NEW YORK: Retail is one of three industries most vulnerable to digital disruption, according to a new study which says that four of the current top ten retail firms will be displaced or disappear over the next five years.

That's the stark conclusion of a report published by the Global Center for Digital Transformation, a joint initiative of IT firm Cisco and the Institute for Management Development.

It undertook a survey of 941 business leaders around the world in 12 industries and found that among retail leaders almost half (47%) thought digital disruption "somewhat" or "significantly" increased their risk of going out of business.

A similar proportion (46%) admitted their own organisations had not paid enough attention to this issue, even though they were well aware of the consequences of failing to act.

"Most of the leaders we spoke to predicted that four of the top ten retailers would no longer be around within as little as three years or at least displaced from the top ten," said Shaun Kirby, CTO of Cisco.

Despite that, only one quarter (24%) had a plan and were willing to disrupt themselves in order to compete.

Almost one third (30%) preferred to take a wait-and-see approach, an attitude that may partly be attributed to the widespread view that newcomers, or start-ups, will likely be the biggest source of digital disruption.

A separate Cisco study suggested that there was $2.8 trillion up for grabs for retailers over the next decade – that being the figure it arrived at for Digital Value at Stake (VaS).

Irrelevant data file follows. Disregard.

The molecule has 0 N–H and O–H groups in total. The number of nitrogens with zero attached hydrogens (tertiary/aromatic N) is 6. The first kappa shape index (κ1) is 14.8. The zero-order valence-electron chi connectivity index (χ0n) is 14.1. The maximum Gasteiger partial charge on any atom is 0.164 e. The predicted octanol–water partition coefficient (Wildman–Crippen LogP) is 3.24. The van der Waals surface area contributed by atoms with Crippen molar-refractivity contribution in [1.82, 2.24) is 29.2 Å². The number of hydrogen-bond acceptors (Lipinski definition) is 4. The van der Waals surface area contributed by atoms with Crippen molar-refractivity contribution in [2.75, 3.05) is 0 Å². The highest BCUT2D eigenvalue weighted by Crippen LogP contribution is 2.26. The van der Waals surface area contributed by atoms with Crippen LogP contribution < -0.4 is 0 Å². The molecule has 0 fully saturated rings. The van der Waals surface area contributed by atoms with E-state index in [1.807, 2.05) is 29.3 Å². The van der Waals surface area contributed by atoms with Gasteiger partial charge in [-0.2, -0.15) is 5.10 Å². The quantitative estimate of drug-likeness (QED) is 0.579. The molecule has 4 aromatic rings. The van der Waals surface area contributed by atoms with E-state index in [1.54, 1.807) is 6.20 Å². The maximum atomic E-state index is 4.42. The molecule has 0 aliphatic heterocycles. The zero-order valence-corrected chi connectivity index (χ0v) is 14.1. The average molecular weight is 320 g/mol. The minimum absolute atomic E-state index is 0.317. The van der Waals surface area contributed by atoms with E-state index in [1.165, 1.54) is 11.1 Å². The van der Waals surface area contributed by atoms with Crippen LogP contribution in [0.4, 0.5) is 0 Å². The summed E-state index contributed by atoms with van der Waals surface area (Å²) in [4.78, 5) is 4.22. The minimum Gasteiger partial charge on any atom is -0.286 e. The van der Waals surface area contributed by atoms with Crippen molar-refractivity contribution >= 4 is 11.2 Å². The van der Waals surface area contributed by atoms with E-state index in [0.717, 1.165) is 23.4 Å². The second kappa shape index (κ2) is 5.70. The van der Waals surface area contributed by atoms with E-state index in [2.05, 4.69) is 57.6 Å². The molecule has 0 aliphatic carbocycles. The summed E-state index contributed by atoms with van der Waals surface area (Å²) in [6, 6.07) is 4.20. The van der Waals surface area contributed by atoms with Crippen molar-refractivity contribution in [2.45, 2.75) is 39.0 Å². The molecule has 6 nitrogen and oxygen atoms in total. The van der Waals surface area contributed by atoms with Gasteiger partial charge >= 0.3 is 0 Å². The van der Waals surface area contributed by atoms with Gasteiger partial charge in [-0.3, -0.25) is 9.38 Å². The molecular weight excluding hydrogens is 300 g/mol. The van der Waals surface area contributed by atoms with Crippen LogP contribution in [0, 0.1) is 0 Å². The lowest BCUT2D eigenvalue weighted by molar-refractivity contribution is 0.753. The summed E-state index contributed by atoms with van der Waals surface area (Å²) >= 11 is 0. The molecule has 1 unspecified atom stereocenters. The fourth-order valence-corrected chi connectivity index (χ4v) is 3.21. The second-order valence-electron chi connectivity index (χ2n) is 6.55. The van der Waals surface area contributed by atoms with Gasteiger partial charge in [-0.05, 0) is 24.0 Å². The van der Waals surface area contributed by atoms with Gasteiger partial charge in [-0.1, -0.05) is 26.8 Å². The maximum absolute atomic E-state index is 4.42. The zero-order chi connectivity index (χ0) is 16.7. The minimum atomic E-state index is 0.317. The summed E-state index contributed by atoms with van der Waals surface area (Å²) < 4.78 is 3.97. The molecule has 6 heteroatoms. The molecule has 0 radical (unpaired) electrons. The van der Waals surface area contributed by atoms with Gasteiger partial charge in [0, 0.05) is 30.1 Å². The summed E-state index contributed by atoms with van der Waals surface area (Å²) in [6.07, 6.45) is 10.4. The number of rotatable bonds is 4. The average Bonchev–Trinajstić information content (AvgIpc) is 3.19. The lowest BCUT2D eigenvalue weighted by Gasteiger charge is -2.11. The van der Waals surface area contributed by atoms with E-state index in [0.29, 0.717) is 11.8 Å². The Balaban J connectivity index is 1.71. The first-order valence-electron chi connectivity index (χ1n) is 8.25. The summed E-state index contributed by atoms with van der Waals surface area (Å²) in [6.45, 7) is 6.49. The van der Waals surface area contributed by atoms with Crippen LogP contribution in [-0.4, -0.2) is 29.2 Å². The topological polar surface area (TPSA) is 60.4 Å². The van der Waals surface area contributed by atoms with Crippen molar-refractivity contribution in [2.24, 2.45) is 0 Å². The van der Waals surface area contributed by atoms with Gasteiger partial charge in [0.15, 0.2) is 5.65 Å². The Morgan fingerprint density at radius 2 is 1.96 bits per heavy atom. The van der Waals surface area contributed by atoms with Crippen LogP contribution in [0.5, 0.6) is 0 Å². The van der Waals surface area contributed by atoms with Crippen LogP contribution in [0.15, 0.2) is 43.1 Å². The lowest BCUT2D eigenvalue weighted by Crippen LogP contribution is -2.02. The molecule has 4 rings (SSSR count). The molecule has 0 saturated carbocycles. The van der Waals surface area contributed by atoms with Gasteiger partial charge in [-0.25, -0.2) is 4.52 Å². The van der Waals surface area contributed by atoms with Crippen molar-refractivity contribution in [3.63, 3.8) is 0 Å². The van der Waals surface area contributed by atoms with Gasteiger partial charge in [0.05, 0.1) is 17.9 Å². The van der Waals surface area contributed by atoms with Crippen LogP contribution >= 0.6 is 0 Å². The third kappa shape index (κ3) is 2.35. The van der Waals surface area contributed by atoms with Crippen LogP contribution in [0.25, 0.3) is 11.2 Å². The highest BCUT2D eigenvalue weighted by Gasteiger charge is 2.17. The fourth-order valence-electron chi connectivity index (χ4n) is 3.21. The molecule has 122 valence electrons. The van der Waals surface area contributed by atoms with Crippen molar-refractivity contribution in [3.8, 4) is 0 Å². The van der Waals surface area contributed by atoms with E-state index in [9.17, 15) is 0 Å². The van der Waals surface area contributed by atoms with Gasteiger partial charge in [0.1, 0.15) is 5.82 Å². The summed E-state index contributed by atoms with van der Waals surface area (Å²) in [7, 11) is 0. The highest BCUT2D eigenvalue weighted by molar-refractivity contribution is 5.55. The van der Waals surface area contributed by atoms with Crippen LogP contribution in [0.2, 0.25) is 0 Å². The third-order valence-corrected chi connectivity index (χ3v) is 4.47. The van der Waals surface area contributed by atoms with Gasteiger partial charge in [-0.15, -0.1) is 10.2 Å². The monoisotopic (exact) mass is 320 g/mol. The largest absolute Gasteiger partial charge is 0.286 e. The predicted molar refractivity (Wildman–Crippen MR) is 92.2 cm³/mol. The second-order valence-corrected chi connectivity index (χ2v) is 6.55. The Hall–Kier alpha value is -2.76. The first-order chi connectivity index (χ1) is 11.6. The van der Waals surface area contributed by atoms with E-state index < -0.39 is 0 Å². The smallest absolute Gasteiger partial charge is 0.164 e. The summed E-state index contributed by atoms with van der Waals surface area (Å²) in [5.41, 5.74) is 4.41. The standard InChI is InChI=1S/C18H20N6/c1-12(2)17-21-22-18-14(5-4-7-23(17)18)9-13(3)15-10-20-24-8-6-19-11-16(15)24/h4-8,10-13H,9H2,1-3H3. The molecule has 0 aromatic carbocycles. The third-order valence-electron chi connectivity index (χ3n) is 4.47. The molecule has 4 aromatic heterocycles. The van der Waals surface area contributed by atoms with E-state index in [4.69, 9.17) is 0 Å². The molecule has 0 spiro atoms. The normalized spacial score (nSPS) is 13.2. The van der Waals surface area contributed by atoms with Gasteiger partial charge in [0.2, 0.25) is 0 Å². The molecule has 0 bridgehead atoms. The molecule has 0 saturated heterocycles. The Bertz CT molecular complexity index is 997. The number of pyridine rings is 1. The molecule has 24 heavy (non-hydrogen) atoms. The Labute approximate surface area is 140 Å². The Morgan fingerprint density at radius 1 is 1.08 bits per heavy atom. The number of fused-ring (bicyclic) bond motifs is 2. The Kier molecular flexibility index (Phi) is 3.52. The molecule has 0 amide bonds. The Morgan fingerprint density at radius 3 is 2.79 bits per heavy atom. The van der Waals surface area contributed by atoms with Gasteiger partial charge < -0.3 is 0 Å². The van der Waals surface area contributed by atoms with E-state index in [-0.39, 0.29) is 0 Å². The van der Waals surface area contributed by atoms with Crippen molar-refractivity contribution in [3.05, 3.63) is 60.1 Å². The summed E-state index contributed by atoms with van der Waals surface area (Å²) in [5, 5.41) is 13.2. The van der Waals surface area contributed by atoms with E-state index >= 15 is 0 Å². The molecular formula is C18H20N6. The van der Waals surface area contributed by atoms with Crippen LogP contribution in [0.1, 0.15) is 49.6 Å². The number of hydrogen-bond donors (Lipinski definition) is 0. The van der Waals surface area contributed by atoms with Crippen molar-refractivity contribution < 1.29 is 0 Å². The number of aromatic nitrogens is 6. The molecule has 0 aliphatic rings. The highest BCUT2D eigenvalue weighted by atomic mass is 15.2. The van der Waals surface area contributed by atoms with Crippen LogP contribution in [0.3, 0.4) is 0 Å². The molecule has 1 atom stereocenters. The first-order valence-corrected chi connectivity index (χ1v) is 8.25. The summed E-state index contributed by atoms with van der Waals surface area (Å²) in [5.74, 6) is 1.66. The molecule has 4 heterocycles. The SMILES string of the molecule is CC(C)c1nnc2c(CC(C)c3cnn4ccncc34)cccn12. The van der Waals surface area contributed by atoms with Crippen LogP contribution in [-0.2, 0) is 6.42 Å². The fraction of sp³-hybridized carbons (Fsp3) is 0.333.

This is a measure of financial gain or loss based on two components, the first being entirely new sources of revenue or savings derived from digital investments and innovations; the second is value shifting among players within industries based on how their respective digital capabilities equip them to steal value from rivals.

In 2015, retailers realised only 15% of their potential VaS, according to Cisco, which highlighted those areas that offered the greatest potential in this respect.

Connected ads and marketing, for example, could drive $112bn in VaS, it said.

Kirby recommended three steps to retailers, starting with understanding where their business is currently, before identifying the use cases that provide most value to the business, and identifying gaps in existing capabilities.

"We see an impending disruption here, which is a threat for those who are not going to be early adopters, but also a huge opportunity for those who do adopt early," he said.

Data sourced from DBT Center,; additional content by Warc staff